I drove to Dunsmuir, parked my truck and walked to the jungle near the south end of the yard where I was to meet Sam Glen and ride up to Eugene. Naturally, a northbound left just as I was parking my truck but I did the ½ hour walk to the jungle in good spirits because, for once, it was a beautiful day - clear, warm, no wind, rain or snow. We made ourselves comfortable, taking great care not to get dehydrated in the dry, rarefied air. The OAPTT came in at 6:30 pm but no rides that we were interested in, just closed plug doors on the head end and pigs on the rear. To perk up our spirits (get it?) during the long wait Sam walked to town to get a 12-pack and made it back in 45 minutes - a world record! We let the LABRF go by (all pigs) and finally around 9:00 pm the RVKFM pulled in. Stumbling around in the dark we found an open boxcar but someone was sleeping in it so we started to walk back to look for another car. Not finding any nearby in the damp gloom, we walked back up to the "occupied" car and, as cheerfully and politely as we could, asked the sleeping tramp if we could share his car. After some incoherent mumblings he agreed, and we hoisted ourselves aboard. It being pitch black in the box, we tried to paint a "word picture" of ourselves as friendly, non-threatening riders who were just looking for a dry car, while at the same time allowing a mental picture of our companion to form, who remained a dark blob in the corner. We all agreed that riding alone was the best policy, especially in these times of serial killers running amok on the rails, and the three of us practically bent over backwards assuring everyone else that we meant no harm. With these amenities out of the way, Sam asked the tramp if he'd like one of our recently-scored beers, to which the tramp enthusiastically responded, "Man, I'd KILL for a beer right now!", to which he quickly amended "Oh, I didn't mean it like it sounds...", providing us all with a good laugh in light of our previous discussion. We spent about an hour standing around in the dark, drinking and telling tramp stories before we left town at almost 10:00 pm.
Had a rocky ride up to Klamath, where we bailed at 1:45 am and got a room at the Maverick Motel, enjoying a great, if brief, sleep. "Did breakfast" at Gino's and found out there was supposed to be a northbound at 10:00 am. It pulled in "on the advertised" but sat in the yard until 3:00 pm, much to our chagrin. A perfect day and a smooth ride over the Cascades brought us into Eugene a little after 10:00 pm. Got off early because the bull was spotlighting the train and walked up to the departure yard to catch back. Saw power on a southbound but it looked like the Modoc man so we let it go - no rides except one grainer that would have been uncomfortable to sleep two people on. The string of cars next to it had gons with rebar on the head end, so we walked back to look for an empty boxcar, which turned out to be a major career move later that night. Found one a few cars from the end so climbed in and went to sleep.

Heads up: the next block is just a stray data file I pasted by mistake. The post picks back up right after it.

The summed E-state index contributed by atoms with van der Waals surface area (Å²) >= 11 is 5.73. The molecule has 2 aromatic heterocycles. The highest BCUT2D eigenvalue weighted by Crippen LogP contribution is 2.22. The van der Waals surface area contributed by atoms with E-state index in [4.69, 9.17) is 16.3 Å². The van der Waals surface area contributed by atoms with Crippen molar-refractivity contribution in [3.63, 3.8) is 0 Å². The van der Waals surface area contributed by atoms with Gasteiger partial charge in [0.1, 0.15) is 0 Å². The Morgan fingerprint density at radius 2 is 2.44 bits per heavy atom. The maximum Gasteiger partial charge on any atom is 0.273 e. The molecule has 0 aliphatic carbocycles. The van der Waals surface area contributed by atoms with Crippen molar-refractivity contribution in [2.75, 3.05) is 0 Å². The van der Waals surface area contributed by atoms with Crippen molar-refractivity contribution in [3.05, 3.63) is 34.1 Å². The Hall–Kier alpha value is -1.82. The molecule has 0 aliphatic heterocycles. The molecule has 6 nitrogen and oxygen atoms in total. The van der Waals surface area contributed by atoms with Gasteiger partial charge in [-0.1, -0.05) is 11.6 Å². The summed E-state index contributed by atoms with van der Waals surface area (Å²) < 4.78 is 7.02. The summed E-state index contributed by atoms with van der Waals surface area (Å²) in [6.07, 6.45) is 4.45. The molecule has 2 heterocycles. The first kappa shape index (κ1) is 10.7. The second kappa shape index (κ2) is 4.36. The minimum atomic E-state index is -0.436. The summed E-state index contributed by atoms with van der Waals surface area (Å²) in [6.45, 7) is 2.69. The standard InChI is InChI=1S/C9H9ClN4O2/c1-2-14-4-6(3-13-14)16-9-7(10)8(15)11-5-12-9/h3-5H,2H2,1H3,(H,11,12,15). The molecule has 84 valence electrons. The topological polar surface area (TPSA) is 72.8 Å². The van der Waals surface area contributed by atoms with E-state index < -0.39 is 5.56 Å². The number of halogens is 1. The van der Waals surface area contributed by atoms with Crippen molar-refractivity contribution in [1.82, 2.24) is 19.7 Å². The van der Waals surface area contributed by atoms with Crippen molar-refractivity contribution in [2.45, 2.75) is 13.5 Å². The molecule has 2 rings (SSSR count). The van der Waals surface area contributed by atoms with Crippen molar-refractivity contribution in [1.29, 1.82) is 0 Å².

We felt satisfied with our choice when it started to rain sometime during the night, but the next morning found us in the same place, after nearly every other train in the yard had already left. Accepting our fate because, even though we were still in Eugene, at least we were dry, we hit the store for supplies and returned to our "immobile home" to eat, drink, read the paper and wait for our train to leave, which it finally did at 11:00 am.
Now overcast with occasional rain, we're slowly making our way up the western slope of the Cascades, and I mean "slowly". Stopping numerous times for no apparent reason, we finally grind to a halt about 5 miles past Oakridge and back down into the yard, swapping our ailing power for fresh units from a work train. Slow but uneventful ride up to the summit with the rain steadier and the swirling mists beckoning me to climb into my bag and get some shut-eye, which I did at 5 pm. As we expected, the crew died before we got to Klamath and our train was tied down at Chiloquin to wait for a new crew. Now working on some sort of a record for sleep, I greeted this news with a yawn and flopped back down in my bag.
We arrived somewhat belatedly in Klamath just before midnight and got parked in the yard, as if the outbound crew were taken by surprise by our timely arrival. The last trip I made from Eugene took only 5½ hours - this one took 12½! Dozing off out of sheer fatigue from sleeping too much, I awoke finally thinking that we ought to roll up and go find out when this or any other train was going to leave town and, as luck would have it, the instant Sam swung his pack on and jumped from the car I saw the crew bus bearing down on us. As Sam dutifully clambered back in I hoped the outbound crew would have an easier time getting our lumbering train over the rails to Dunsmuir than the last crew. After some switching that seemed to take forever we crawled out of town at 2:00 am in a light rain.